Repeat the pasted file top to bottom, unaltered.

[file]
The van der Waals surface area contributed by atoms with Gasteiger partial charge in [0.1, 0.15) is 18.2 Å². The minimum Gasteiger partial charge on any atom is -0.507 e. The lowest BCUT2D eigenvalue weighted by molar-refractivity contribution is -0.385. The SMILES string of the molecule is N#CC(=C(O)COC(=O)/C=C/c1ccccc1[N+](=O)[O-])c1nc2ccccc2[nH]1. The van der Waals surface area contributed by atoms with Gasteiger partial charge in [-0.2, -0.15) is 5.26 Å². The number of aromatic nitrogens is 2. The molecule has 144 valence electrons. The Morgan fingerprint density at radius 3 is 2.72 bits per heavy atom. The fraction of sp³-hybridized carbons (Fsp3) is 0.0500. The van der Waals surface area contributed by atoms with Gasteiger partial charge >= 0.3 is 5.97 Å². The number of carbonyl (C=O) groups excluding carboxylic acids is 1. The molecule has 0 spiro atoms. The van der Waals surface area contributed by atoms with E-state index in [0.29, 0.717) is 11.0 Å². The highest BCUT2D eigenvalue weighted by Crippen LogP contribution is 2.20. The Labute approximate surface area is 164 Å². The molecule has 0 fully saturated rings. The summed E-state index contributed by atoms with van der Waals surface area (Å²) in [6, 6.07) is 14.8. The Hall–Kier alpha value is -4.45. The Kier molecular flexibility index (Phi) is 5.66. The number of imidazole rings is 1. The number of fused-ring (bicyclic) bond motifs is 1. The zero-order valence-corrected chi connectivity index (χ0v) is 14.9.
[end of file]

The van der Waals surface area contributed by atoms with Gasteiger partial charge in [0.1, 0.15) is 18.2 Å². The minimum Gasteiger partial charge on any atom is -0.507 e. The lowest BCUT2D eigenvalue weighted by molar-refractivity contribution is -0.385. The SMILES string of the molecule is N#CC(=C(O)COC(=O)/C=C/c1ccccc1[N+](=O)[O-])c1nc2ccccc2[nH]1. The van der Waals surface area contributed by atoms with Gasteiger partial charge in [-0.2, -0.15) is 5.26 Å². The number of aromatic nitrogens is 2. The molecule has 144 valence electrons. The Morgan fingerprint density at radius 3 is 2.72 bits per heavy atom. The fraction of sp³-hybridized carbons (Fsp3) is 0.0500. The van der Waals surface area contributed by atoms with Gasteiger partial charge >= 0.3 is 5.97 Å². The number of carbonyl (C=O) groups excluding carboxylic acids is 1. The molecule has 0 spiro atoms. The van der Waals surface area contributed by atoms with E-state index in [0.29, 0.717) is 11.0 Å². The highest BCUT2D eigenvalue weighted by Crippen LogP contribution is 2.20. The Labute approximate surface area is 164 Å². The molecule has 0 fully saturated rings. The summed E-state index contributed by atoms with van der Waals surface area (Å²) in [6, 6.07) is 14.8. The Hall–Kier alpha value is -4.45. The Kier molecular flexibility index (Phi) is 5.66. The number of imidazole rings is 1. The number of fused-ring (bicyclic) bond motifs is 1. The zero-order valence-corrected chi connectivity index (χ0v) is 14.9.